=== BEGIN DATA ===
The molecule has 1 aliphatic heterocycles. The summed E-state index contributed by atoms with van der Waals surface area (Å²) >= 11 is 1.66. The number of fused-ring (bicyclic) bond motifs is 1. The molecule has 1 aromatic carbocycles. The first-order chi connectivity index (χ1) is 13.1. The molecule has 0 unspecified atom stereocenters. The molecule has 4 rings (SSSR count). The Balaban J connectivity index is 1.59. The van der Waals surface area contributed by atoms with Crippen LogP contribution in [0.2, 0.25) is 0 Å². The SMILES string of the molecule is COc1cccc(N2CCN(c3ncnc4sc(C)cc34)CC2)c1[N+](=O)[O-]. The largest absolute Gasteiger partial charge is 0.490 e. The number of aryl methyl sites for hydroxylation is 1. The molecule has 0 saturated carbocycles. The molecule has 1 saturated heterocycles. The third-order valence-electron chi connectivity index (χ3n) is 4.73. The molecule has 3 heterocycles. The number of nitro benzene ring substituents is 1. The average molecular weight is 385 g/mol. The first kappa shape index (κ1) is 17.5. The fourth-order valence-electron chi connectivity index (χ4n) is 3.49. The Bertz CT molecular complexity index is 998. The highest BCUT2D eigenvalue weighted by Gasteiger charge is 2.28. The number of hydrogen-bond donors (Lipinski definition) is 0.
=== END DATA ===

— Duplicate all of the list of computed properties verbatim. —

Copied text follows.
The molecule has 1 aliphatic heterocycles. The summed E-state index contributed by atoms with van der Waals surface area (Å²) >= 11 is 1.66. The number of fused-ring (bicyclic) bond motifs is 1. The molecule has 1 aromatic carbocycles. The first-order chi connectivity index (χ1) is 13.1. The molecule has 0 unspecified atom stereocenters. The molecule has 4 rings (SSSR count). The Balaban J connectivity index is 1.59. The van der Waals surface area contributed by atoms with Crippen LogP contribution in [0.2, 0.25) is 0 Å². The SMILES string of the molecule is COc1cccc(N2CCN(c3ncnc4sc(C)cc34)CC2)c1[N+](=O)[O-]. The largest absolute Gasteiger partial charge is 0.490 e. The number of aryl methyl sites for hydroxylation is 1. The molecule has 0 saturated carbocycles. The molecule has 1 saturated heterocycles. The third-order valence-electron chi connectivity index (χ3n) is 4.73. The molecule has 3 heterocycles. The number of nitro benzene ring substituents is 1. The average molecular weight is 385 g/mol. The first kappa shape index (κ1) is 17.5. The fourth-order valence-electron chi connectivity index (χ4n) is 3.49. The Bertz CT molecular complexity index is 998. The highest BCUT2D eigenvalue weighted by Gasteiger charge is 2.28. The number of hydrogen-bond donors (Lipinski definition) is 0.